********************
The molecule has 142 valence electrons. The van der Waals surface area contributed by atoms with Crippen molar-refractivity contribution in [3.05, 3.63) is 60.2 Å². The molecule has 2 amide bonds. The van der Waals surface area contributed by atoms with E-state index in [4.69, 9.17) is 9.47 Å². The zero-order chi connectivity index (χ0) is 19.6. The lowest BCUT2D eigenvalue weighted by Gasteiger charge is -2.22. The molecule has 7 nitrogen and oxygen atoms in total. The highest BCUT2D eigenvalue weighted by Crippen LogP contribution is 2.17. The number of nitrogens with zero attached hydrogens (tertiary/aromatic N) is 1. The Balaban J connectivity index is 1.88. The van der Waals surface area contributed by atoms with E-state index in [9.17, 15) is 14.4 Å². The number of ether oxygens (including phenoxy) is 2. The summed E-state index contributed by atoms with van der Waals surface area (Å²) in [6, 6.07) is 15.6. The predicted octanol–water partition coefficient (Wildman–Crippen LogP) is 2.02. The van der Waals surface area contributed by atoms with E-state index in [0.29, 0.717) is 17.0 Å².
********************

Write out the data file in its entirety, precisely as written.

The molecule has 142 valence electrons. The van der Waals surface area contributed by atoms with Crippen molar-refractivity contribution in [3.05, 3.63) is 60.2 Å². The molecule has 2 amide bonds. The van der Waals surface area contributed by atoms with E-state index in [4.69, 9.17) is 9.47 Å². The zero-order chi connectivity index (χ0) is 19.6. The lowest BCUT2D eigenvalue weighted by Gasteiger charge is -2.22. The molecule has 7 nitrogen and oxygen atoms in total. The highest BCUT2D eigenvalue weighted by Crippen LogP contribution is 2.17. The number of nitrogens with zero attached hydrogens (tertiary/aromatic N) is 1. The Balaban J connectivity index is 1.88. The van der Waals surface area contributed by atoms with E-state index in [9.17, 15) is 14.4 Å². The number of ether oxygens (including phenoxy) is 2. The summed E-state index contributed by atoms with van der Waals surface area (Å²) in [6, 6.07) is 15.6. The predicted octanol–water partition coefficient (Wildman–Crippen LogP) is 2.02. The van der Waals surface area contributed by atoms with E-state index in [0.29, 0.717) is 17.0 Å².